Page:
Magazine article National Defense

Help Wanted

Magazine article National Defense

Help Wanted

Article excerpt

Slowdown in new programs erodes space industrial base

COLORADO SPRINGS, Colo. - The U.S. space industry is losing critical skills and talent and is on a "down- ward trend," said Gen. C. Robert Kehler, the leader of Air Force Space Command.

Engineers and other technical experts - once plentiful in the heydays of NASA and the space race - are growing harder to find.

That's "not to say they don't produce amazing products with incredible capabilities - they do . . . but there are issues that we have to be mindful oí" Kehler said at the Space Symposium here.

Futurist and author Alvin Toffler said the United States is losing its edge when it comes to a field it once dominated. It's not exclusively an American world anymore, he said. "It's a Chinese world. It's an Indian world.

"We're going to have to get used to the fact that we're not going to be number one anymore. For a long time, we had no number two," Toffler said.

A wave of retirements in the space community has been predicted for many years. Alarms about the shortage of engineers, scientists and other technical experts from the baby boomer generation have sounded for a decade or more.

The only bright spot - if it can be called that - is that some of the these space technologists are putting off their retirement due to the sharp drop in the value of their pensions and 40 IK accounts during the past year.

"With the 40 IK issues, we see a lot of people postponing their retirements," said Wesley Covell, president of defense programs at Harris Corp.' s government communications systems division, Melbourne, FIa.

But that would be a temporary respite, he said. "I'm very concerned about science and technology and our ability to do this type of work in the long term," he said.

Aggravating the situation is the government's slow acquisition process, many vendors at the conference pointed out.

Kehler told reporters that the decline of the U.S. space industrial base is having some concrete effects on the nation's capabilities. The slowdown in work has caused some second- and thirdtier suppliers to leave the business. They are eventually replaced by less experienced companies.

"The fact of the matter is, until they get more experience, we sometimes see parts fail. That delays us, [and] causes us problems," he said.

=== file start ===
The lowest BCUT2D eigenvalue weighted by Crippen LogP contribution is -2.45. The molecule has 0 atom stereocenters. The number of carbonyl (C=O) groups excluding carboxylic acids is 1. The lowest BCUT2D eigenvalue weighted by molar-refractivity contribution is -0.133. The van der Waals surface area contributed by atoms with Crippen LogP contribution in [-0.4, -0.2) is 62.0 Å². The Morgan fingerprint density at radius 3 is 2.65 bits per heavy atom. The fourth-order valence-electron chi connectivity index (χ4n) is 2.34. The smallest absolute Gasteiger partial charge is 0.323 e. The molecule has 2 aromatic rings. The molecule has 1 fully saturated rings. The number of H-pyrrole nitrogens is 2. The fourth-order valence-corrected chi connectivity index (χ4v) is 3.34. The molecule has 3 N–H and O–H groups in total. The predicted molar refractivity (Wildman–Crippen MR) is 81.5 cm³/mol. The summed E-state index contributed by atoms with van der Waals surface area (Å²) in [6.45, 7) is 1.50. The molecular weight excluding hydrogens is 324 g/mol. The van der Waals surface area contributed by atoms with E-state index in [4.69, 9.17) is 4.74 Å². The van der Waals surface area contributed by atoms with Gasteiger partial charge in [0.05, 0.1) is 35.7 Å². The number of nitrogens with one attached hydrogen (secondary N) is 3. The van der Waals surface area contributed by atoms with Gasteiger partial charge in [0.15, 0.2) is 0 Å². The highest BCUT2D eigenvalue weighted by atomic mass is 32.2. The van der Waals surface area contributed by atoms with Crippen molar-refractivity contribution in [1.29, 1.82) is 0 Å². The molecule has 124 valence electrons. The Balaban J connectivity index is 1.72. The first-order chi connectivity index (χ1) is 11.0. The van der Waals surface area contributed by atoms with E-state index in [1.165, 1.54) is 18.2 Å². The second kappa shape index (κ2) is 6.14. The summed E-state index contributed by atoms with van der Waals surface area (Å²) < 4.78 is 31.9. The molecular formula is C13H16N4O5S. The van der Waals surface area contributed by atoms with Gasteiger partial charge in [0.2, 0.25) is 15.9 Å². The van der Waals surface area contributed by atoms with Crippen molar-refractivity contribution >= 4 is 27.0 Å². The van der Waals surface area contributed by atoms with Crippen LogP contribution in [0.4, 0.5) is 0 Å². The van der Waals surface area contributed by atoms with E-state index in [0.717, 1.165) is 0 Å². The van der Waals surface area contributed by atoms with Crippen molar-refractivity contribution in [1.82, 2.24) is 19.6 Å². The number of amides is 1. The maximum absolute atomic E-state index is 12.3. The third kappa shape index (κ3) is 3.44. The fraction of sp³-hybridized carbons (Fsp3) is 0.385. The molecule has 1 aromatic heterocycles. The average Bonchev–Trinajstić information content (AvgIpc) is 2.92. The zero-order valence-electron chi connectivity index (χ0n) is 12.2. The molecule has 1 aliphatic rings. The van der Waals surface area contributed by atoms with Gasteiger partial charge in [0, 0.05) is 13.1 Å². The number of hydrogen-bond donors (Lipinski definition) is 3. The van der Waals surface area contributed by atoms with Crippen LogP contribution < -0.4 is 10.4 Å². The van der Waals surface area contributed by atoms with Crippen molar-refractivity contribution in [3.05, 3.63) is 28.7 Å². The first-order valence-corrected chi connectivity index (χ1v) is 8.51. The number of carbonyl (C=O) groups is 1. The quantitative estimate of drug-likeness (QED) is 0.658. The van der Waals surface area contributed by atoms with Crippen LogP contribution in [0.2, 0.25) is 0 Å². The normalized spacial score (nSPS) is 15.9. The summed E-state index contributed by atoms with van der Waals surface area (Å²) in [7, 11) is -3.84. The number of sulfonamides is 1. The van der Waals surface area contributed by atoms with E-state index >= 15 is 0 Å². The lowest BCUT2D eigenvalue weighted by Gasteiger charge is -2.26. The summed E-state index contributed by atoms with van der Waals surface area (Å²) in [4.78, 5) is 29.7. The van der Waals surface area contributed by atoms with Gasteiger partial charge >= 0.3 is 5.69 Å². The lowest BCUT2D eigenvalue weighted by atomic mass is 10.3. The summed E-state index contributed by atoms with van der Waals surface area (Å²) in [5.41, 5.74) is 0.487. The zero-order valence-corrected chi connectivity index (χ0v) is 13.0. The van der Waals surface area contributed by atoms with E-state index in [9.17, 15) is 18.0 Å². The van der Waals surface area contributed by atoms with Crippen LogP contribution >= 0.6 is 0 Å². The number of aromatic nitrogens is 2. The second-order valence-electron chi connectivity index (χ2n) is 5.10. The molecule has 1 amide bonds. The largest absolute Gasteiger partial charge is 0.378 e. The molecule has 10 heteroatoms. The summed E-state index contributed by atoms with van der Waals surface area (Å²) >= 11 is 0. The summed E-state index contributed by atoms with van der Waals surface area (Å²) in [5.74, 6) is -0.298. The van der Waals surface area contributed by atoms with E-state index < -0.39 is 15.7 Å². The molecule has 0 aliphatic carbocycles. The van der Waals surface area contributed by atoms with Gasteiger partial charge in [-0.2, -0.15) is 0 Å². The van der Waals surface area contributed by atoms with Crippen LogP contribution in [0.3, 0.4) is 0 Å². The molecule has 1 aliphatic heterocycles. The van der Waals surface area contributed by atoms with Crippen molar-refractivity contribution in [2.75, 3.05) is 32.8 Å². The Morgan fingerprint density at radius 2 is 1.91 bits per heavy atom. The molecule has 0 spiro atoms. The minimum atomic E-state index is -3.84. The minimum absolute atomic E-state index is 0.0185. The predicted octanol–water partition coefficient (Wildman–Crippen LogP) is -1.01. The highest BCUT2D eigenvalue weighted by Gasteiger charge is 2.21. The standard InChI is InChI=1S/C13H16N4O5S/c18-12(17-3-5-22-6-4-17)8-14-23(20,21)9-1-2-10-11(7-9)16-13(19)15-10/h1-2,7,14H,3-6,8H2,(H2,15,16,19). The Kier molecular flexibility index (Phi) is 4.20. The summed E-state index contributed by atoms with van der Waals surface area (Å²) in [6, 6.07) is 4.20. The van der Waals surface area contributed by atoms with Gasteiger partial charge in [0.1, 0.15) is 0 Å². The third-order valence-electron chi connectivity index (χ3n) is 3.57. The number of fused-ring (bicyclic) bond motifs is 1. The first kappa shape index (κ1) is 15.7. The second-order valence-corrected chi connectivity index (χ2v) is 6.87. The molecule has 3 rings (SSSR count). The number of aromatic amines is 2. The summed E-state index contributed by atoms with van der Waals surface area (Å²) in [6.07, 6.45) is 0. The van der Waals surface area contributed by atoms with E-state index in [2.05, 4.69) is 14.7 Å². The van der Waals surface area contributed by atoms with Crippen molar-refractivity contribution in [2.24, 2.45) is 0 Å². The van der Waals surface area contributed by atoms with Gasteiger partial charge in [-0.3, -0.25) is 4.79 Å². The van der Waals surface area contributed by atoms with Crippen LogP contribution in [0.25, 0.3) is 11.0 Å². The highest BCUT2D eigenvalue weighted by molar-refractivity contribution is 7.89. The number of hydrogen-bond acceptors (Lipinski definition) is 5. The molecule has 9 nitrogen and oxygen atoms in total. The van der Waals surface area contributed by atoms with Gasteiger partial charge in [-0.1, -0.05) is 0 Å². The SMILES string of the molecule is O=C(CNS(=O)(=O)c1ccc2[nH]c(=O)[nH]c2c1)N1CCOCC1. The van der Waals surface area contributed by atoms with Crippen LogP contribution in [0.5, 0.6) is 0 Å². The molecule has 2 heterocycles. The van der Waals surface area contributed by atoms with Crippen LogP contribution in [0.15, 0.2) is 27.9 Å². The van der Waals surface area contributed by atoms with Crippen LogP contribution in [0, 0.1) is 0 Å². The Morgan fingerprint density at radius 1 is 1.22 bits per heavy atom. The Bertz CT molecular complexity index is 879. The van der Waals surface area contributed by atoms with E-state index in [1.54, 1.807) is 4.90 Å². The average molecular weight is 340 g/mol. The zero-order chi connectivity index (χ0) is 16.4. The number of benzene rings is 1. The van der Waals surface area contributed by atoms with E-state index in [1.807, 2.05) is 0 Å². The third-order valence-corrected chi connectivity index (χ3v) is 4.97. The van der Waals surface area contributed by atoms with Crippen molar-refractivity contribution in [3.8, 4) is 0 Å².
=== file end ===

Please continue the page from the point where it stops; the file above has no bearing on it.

And in space, failed parts can't be replaced as easily as a broken transmission on a truck. A failed part may mean a malfunctioning multi-million dollar satellite.

Space Command has had to be more vigilant with the quality of these secondary suppliers, he said.

Lt. Gen. John T. Sheridan, commander of the Air Force's Space and Missile Center in Los Angeles, said one-third of the center's civilian workforce is eligible to retire by 2010. That will create a shortage of middle managers, he said. But again, the poorly performing economy is having an unintended consequence.

"For many years, it's been pretty difficult to hire government civilians in L. A. because of the better paying contractor jobs out there," he said. "The current state of the economy has actually helped us to attract new, experienced individuals into our workforce," he added.

The Space Foundation's 2009 annual report notes that the United States has "first rate technical schools and universities and flagship public universities offering aerospace engineering degrees in all 50 states, yet despite these strengths, the United States . . . potentially faces a diminishing pool of indigenous talent. Older aerospace employees who retire are not being replaced by new recruits at a sustainable rate."

Because space programs are so costly, the governments of spacefaring nations continue to drive programs that attract professionals into the field, the report noted.

As for the United States, total government spending on space programs is edging up, the foundation reported. The 2008 budget was estimated at $66. …

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